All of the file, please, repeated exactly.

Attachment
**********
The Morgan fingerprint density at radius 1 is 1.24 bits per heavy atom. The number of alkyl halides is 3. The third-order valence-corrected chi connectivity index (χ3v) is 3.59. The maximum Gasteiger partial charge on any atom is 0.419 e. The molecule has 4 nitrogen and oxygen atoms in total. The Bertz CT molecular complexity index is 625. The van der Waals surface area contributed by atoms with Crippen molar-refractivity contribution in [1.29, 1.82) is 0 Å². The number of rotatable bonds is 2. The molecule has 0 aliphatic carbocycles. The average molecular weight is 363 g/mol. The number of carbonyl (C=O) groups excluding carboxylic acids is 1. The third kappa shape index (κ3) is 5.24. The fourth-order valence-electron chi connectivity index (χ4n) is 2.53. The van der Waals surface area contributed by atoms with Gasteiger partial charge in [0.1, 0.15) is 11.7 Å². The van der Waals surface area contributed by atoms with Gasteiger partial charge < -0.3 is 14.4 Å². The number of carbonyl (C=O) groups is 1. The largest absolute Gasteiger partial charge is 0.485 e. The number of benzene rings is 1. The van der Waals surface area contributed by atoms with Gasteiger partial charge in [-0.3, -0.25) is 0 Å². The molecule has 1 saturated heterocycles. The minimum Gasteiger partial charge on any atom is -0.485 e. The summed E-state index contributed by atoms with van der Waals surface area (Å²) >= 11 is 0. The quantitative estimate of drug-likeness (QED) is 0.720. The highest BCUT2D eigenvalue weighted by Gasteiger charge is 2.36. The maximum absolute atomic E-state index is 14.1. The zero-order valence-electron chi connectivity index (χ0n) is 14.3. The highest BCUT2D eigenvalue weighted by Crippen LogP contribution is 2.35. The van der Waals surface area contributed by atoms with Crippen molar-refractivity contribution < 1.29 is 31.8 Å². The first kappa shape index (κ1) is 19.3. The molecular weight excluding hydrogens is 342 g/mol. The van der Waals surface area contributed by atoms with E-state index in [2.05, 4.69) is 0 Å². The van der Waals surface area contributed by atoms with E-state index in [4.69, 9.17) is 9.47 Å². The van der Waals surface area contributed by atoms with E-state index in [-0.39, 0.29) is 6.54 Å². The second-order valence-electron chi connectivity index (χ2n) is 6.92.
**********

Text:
The Morgan fingerprint density at radius 1 is 1.24 bits per heavy atom. The number of alkyl halides is 3. The third-order valence-corrected chi connectivity index (χ3v) is 3.59. The maximum Gasteiger partial charge on any atom is 0.419 e. The molecule has 4 nitrogen and oxygen atoms in total. The Bertz CT molecular complexity index is 625. The van der Waals surface area contributed by atoms with Crippen molar-refractivity contribution in [1.29, 1.82) is 0 Å². The number of rotatable bonds is 2. The molecule has 0 aliphatic carbocycles. The average molecular weight is 363 g/mol. The number of carbonyl (C=O) groups excluding carboxylic acids is 1. The third kappa shape index (κ3) is 5.24. The fourth-order valence-electron chi connectivity index (χ4n) is 2.53. The van der Waals surface area contributed by atoms with Gasteiger partial charge in [0.1, 0.15) is 11.7 Å². The van der Waals surface area contributed by atoms with Gasteiger partial charge < -0.3 is 14.4 Å². The number of carbonyl (C=O) groups is 1. The largest absolute Gasteiger partial charge is 0.485 e. The number of benzene rings is 1. The van der Waals surface area contributed by atoms with Gasteiger partial charge in [-0.3, -0.25) is 0 Å². The molecule has 1 saturated heterocycles. The minimum Gasteiger partial charge on any atom is -0.485 e. The summed E-state index contributed by atoms with van der Waals surface area (Å²) >= 11 is 0. The quantitative estimate of drug-likeness (QED) is 0.720. The highest BCUT2D eigenvalue weighted by Gasteiger charge is 2.36. The maximum absolute atomic E-state index is 14.1. The zero-order valence-electron chi connectivity index (χ0n) is 14.3. The highest BCUT2D eigenvalue weighted by Crippen LogP contribution is 2.35. The van der Waals surface area contributed by atoms with Crippen molar-refractivity contribution < 1.29 is 31.8 Å². The first kappa shape index (κ1) is 19.3. The molecular weight excluding hydrogens is 342 g/mol. The van der Waals surface area contributed by atoms with E-state index in [2.05, 4.69) is 0 Å². The van der Waals surface area contributed by atoms with E-state index in [4.69, 9.17) is 9.47 Å². The van der Waals surface area contributed by atoms with E-state index in [-0.39, 0.29) is 6.54 Å². The second-order valence-electron chi connectivity index (χ2n) is 6.92.